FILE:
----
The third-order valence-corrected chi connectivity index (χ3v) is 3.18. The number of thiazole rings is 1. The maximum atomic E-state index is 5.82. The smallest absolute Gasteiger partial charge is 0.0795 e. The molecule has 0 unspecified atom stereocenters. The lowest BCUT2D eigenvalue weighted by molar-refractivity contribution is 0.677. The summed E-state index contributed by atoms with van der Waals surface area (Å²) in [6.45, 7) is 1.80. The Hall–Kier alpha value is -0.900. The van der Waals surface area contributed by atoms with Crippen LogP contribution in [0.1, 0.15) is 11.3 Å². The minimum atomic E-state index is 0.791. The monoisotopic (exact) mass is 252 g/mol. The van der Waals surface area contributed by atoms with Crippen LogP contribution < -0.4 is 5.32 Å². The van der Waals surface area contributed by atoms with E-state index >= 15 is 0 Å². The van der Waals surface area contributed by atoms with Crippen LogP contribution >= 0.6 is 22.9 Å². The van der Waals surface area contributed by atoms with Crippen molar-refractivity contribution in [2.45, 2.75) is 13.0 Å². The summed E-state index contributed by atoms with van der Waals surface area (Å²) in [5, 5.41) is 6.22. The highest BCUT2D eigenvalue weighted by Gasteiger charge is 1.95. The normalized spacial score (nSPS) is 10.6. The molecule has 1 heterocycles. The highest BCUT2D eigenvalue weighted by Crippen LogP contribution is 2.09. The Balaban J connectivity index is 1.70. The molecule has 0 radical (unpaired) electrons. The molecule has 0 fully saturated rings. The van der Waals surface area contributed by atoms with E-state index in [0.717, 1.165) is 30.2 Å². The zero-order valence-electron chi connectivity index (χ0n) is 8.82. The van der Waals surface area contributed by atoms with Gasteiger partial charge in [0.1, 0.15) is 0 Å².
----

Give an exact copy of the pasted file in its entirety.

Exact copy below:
The third-order valence-corrected chi connectivity index (χ3v) is 3.18. The number of thiazole rings is 1. The maximum atomic E-state index is 5.82. The smallest absolute Gasteiger partial charge is 0.0795 e. The molecule has 0 unspecified atom stereocenters. The lowest BCUT2D eigenvalue weighted by molar-refractivity contribution is 0.677. The summed E-state index contributed by atoms with van der Waals surface area (Å²) in [6.45, 7) is 1.80. The Hall–Kier alpha value is -0.900. The van der Waals surface area contributed by atoms with Crippen LogP contribution in [0.1, 0.15) is 11.3 Å². The minimum atomic E-state index is 0.791. The monoisotopic (exact) mass is 252 g/mol. The van der Waals surface area contributed by atoms with Crippen LogP contribution < -0.4 is 5.32 Å². The van der Waals surface area contributed by atoms with E-state index >= 15 is 0 Å². The van der Waals surface area contributed by atoms with Crippen LogP contribution >= 0.6 is 22.9 Å². The van der Waals surface area contributed by atoms with Crippen molar-refractivity contribution in [2.45, 2.75) is 13.0 Å². The summed E-state index contributed by atoms with van der Waals surface area (Å²) in [5, 5.41) is 6.22. The highest BCUT2D eigenvalue weighted by Gasteiger charge is 1.95. The normalized spacial score (nSPS) is 10.6. The molecule has 1 heterocycles. The highest BCUT2D eigenvalue weighted by Crippen LogP contribution is 2.09. The Balaban J connectivity index is 1.70. The molecule has 0 radical (unpaired) electrons. The molecule has 0 fully saturated rings. The van der Waals surface area contributed by atoms with E-state index in [0.717, 1.165) is 30.2 Å². The zero-order valence-electron chi connectivity index (χ0n) is 8.82. The van der Waals surface area contributed by atoms with Gasteiger partial charge in [0.1, 0.15) is 0 Å².